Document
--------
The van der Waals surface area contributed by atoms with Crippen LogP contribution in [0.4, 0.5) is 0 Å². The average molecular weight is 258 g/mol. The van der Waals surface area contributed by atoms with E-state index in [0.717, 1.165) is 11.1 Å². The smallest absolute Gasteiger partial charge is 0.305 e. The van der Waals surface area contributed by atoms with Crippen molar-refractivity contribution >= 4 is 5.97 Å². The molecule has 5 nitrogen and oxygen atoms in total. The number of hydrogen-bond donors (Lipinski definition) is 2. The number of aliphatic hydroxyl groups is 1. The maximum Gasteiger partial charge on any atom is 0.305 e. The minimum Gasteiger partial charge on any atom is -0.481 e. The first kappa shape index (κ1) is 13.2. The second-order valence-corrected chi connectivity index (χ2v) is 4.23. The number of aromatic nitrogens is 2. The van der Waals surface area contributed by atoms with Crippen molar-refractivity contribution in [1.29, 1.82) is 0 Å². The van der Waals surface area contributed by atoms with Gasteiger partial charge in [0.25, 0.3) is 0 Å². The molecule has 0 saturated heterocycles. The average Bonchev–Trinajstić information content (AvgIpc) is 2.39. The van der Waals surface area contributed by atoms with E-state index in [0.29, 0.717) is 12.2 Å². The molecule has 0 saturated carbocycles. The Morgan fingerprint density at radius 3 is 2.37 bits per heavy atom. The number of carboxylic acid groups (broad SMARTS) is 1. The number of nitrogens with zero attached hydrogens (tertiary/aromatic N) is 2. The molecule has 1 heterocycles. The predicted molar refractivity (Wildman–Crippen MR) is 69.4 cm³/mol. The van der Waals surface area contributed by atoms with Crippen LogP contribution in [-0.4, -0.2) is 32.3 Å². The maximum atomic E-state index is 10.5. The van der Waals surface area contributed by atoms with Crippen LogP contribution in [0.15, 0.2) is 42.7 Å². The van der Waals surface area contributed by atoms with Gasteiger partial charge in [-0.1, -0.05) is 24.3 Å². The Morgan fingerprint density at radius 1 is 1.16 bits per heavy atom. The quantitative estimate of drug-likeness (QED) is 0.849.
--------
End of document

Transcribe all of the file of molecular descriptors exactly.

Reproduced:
The van der Waals surface area contributed by atoms with Crippen LogP contribution in [0.4, 0.5) is 0 Å². The average molecular weight is 258 g/mol. The van der Waals surface area contributed by atoms with E-state index in [0.717, 1.165) is 11.1 Å². The smallest absolute Gasteiger partial charge is 0.305 e. The van der Waals surface area contributed by atoms with Crippen molar-refractivity contribution >= 4 is 5.97 Å². The molecule has 5 nitrogen and oxygen atoms in total. The number of hydrogen-bond donors (Lipinski definition) is 2. The number of aliphatic hydroxyl groups is 1. The maximum Gasteiger partial charge on any atom is 0.305 e. The minimum Gasteiger partial charge on any atom is -0.481 e. The first kappa shape index (κ1) is 13.2. The second-order valence-corrected chi connectivity index (χ2v) is 4.23. The number of aromatic nitrogens is 2. The van der Waals surface area contributed by atoms with Crippen molar-refractivity contribution in [1.29, 1.82) is 0 Å². The van der Waals surface area contributed by atoms with Gasteiger partial charge in [0.25, 0.3) is 0 Å². The molecule has 0 saturated heterocycles. The average Bonchev–Trinajstić information content (AvgIpc) is 2.39. The van der Waals surface area contributed by atoms with E-state index in [0.29, 0.717) is 12.2 Å². The molecule has 0 saturated carbocycles. The Morgan fingerprint density at radius 3 is 2.37 bits per heavy atom. The number of carboxylic acid groups (broad SMARTS) is 1. The number of nitrogens with zero attached hydrogens (tertiary/aromatic N) is 2. The molecule has 1 heterocycles. The predicted molar refractivity (Wildman–Crippen MR) is 69.4 cm³/mol. The van der Waals surface area contributed by atoms with Crippen LogP contribution in [-0.4, -0.2) is 32.3 Å². The maximum atomic E-state index is 10.5. The van der Waals surface area contributed by atoms with Crippen LogP contribution in [0.15, 0.2) is 42.7 Å². The van der Waals surface area contributed by atoms with Gasteiger partial charge in [-0.1, -0.05) is 24.3 Å². The Morgan fingerprint density at radius 1 is 1.16 bits per heavy atom. The quantitative estimate of drug-likeness (QED) is 0.849.